Tuesday, February 17, 2004

Does Writing Make You More Literate?

The beauty of online writing, as I've perhaps mentioned so often that you're tired of hearing it, lies in its radical democracy. You don't have to be a geek or an HTML jockey, you don't have to be 15 years old or anything else to almost instantly take part in the conversation. But just as important as the fact that writers need not be techies to have access to a free printing press, is the less-remarked-upon fact that techies and other left-brainers can discover the beauty and power of writing and sharing more fully formed ideas.

Which is why I was a bit bowled over when I came across this blog posting recently. The fellow who wrote it is pretty clearly a died-in-the-wool geek. And yet blogging has led him to ask a wonderful question--Does writing make you more literate? Do you learn more?--and then to answer it in rather compelling fashion. You can almost hear this guy struggling toward that highest of human goals, balancing the right and left hemispheres of the brain.

"...finding and retelling my own logic, writing it down and causing myself to think through the logic, meaning and flow from one idea to the next, that pushes me to find multiple meanings...And so in writing it down...I feel most deeply connected with the information and the meanings, and the choices I've made in explaining or demonstrating."

His beautifully reasoned argument, while in need of a good editor perhaps, instantly reminded me of the central theme of William Zinsser's powerful book, Writing to Learn, which makes the case that by the very act of writing about it, we can more completely master any subject. If you've never encountered this book, I encourage you to grab it soon from your library.

Bikers Unite
. Good things often spring from problems and disasters. And such would seem to be the case with the infamous WMJI shock jock invitation to convert bikers into vehicular targets. Spirited Solon bike shop owner Lois Cowan skillfully marshalled and organized outrage until it became a national story, and Clear Channel had to not only apologize but do something positive to make up for their employees' potentially dangerous buffoonery. And now the local biking community has collaborated on an incredibly well-produced and well-distributed monthly print publication, CrankMail, which bills itself as "the voice of cyclists in Northeast Ohio," and which ought to serve as a cohesive voice for all the smaller groups. Pick up a copy at bookstores and selected drop-off points. Or check out the less-comprehensive online version here.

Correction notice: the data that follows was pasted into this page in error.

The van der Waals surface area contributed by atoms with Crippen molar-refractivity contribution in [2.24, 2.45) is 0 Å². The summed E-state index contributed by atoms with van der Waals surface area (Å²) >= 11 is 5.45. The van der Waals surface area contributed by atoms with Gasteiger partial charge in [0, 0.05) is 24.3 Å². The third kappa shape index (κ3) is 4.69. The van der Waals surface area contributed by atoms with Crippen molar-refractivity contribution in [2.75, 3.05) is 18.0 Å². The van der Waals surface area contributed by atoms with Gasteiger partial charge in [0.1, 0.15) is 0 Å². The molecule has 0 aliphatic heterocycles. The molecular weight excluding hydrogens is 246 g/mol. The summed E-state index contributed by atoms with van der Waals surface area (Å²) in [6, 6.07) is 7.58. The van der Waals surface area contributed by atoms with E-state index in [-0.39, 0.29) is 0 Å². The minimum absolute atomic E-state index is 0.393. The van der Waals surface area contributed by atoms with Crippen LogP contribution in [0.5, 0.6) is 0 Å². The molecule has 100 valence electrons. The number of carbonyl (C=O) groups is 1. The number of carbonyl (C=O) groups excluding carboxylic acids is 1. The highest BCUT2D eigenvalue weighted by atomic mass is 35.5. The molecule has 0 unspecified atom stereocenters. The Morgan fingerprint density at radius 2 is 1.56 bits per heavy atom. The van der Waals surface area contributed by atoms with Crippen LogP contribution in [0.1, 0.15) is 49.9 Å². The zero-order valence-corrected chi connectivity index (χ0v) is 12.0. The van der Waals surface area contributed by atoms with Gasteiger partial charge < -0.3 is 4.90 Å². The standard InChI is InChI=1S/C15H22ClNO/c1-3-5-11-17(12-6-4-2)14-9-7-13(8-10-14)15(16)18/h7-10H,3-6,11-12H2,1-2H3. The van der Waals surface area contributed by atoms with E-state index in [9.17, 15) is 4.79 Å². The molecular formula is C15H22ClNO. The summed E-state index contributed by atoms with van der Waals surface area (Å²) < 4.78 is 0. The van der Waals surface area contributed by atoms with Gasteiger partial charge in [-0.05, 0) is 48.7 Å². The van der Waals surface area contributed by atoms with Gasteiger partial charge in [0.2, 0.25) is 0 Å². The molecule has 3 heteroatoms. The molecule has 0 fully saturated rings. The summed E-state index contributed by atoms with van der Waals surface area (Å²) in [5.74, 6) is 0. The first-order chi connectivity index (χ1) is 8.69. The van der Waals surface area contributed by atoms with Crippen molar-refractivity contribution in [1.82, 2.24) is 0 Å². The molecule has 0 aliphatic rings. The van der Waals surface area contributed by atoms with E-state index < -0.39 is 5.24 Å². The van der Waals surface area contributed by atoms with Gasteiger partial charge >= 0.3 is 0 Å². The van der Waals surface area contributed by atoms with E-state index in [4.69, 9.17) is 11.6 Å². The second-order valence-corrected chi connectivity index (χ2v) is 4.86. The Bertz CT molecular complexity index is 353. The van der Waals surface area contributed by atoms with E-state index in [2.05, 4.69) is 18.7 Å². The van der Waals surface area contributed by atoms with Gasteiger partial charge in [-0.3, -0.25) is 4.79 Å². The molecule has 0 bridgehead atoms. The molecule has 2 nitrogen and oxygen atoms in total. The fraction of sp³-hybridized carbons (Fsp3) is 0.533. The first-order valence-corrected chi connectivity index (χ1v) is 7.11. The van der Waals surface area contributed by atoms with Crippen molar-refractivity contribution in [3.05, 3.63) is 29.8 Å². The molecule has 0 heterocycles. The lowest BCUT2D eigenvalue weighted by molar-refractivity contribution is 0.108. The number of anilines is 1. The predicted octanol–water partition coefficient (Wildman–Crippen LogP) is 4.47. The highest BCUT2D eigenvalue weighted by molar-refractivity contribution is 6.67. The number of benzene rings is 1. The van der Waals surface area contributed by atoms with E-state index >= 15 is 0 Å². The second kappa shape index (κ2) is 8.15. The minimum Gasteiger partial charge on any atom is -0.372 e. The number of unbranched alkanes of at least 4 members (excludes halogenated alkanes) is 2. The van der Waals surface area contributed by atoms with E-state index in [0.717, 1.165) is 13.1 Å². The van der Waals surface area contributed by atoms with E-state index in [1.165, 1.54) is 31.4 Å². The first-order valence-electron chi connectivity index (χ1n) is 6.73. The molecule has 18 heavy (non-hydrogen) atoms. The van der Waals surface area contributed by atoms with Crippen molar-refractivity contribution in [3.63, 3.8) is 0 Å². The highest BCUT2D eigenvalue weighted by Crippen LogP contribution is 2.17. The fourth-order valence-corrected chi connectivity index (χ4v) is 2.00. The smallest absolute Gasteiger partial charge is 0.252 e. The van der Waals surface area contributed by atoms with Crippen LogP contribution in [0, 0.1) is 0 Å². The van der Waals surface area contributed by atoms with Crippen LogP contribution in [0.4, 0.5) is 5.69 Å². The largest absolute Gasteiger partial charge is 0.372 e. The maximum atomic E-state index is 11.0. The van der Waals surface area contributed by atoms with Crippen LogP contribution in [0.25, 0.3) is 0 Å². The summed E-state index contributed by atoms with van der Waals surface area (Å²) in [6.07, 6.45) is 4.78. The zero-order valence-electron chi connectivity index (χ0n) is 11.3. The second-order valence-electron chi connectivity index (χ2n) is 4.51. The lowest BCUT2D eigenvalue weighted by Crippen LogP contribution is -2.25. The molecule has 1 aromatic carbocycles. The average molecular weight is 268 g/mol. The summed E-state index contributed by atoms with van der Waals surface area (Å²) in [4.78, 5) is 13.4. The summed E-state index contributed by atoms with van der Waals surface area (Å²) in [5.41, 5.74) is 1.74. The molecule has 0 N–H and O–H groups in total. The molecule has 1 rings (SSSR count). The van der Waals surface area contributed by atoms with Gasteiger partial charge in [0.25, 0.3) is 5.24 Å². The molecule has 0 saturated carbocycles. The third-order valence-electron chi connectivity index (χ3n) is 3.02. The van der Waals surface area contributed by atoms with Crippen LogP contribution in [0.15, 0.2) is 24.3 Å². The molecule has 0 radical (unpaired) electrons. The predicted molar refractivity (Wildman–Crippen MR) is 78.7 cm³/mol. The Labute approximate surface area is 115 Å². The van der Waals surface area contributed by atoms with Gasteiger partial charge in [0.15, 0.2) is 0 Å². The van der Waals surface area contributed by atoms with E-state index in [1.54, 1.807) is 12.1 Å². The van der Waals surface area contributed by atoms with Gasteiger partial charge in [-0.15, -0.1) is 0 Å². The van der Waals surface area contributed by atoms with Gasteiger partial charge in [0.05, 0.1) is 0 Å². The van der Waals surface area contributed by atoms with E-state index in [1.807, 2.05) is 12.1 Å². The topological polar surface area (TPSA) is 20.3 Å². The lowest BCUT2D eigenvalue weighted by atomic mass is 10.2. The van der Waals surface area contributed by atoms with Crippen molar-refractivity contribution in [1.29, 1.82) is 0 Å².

Finally, if you have too much time on your hands today...You may want to scan through this fascinating document, the original Stanford research paper in which the two young founders of Google first sketched out their idea for a killer Internet search engine. While the war over web search is about to pick up full steam, Mssrs. Brin and Page may just become paper billionaires in the next few weeks. Talk about the power of connecting the right and left hemispheres of the brain...


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